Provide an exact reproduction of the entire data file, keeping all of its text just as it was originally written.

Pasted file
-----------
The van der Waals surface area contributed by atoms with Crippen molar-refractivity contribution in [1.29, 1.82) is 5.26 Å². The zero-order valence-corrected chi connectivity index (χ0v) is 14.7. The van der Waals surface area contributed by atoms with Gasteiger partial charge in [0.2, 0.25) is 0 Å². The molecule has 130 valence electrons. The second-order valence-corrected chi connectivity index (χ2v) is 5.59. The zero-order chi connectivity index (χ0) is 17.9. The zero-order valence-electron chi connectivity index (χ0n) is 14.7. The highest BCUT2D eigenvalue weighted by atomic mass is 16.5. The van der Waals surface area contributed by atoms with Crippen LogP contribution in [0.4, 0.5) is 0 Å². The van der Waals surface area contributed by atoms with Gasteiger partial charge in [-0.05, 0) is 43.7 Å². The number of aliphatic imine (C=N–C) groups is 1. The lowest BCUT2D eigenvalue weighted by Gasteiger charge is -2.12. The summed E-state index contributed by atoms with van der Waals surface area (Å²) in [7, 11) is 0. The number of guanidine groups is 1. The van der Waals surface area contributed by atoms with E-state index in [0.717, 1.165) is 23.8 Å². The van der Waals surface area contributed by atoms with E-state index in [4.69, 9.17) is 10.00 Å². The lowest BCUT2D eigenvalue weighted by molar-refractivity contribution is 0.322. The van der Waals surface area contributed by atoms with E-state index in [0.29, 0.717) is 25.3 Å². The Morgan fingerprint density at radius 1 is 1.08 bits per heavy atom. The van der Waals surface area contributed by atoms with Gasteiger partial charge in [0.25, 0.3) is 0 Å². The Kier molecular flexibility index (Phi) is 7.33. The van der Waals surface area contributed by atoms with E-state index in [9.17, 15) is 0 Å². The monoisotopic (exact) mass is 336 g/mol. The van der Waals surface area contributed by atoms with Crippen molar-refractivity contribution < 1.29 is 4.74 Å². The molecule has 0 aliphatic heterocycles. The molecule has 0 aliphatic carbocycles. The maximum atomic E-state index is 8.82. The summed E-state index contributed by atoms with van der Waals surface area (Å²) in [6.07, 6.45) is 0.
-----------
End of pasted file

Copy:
The van der Waals surface area contributed by atoms with Crippen molar-refractivity contribution in [1.29, 1.82) is 5.26 Å². The zero-order valence-corrected chi connectivity index (χ0v) is 14.7. The van der Waals surface area contributed by atoms with Gasteiger partial charge in [0.2, 0.25) is 0 Å². The molecule has 130 valence electrons. The second-order valence-corrected chi connectivity index (χ2v) is 5.59. The zero-order chi connectivity index (χ0) is 17.9. The zero-order valence-electron chi connectivity index (χ0n) is 14.7. The highest BCUT2D eigenvalue weighted by atomic mass is 16.5. The van der Waals surface area contributed by atoms with Crippen LogP contribution in [0.4, 0.5) is 0 Å². The van der Waals surface area contributed by atoms with Gasteiger partial charge in [-0.05, 0) is 43.7 Å². The number of aliphatic imine (C=N–C) groups is 1. The lowest BCUT2D eigenvalue weighted by Gasteiger charge is -2.12. The summed E-state index contributed by atoms with van der Waals surface area (Å²) in [7, 11) is 0. The number of guanidine groups is 1. The van der Waals surface area contributed by atoms with E-state index in [0.717, 1.165) is 23.8 Å². The van der Waals surface area contributed by atoms with E-state index in [4.69, 9.17) is 10.00 Å². The lowest BCUT2D eigenvalue weighted by molar-refractivity contribution is 0.322. The van der Waals surface area contributed by atoms with E-state index in [0.29, 0.717) is 25.3 Å². The Morgan fingerprint density at radius 1 is 1.08 bits per heavy atom. The van der Waals surface area contributed by atoms with Gasteiger partial charge in [0.25, 0.3) is 0 Å². The Kier molecular flexibility index (Phi) is 7.33. The van der Waals surface area contributed by atoms with E-state index in [9.17, 15) is 0 Å². The monoisotopic (exact) mass is 336 g/mol. The van der Waals surface area contributed by atoms with Crippen molar-refractivity contribution < 1.29 is 4.74 Å². The molecule has 0 aliphatic heterocycles. The molecule has 0 aliphatic carbocycles. The maximum atomic E-state index is 8.82. The summed E-state index contributed by atoms with van der Waals surface area (Å²) in [6.07, 6.45) is 0.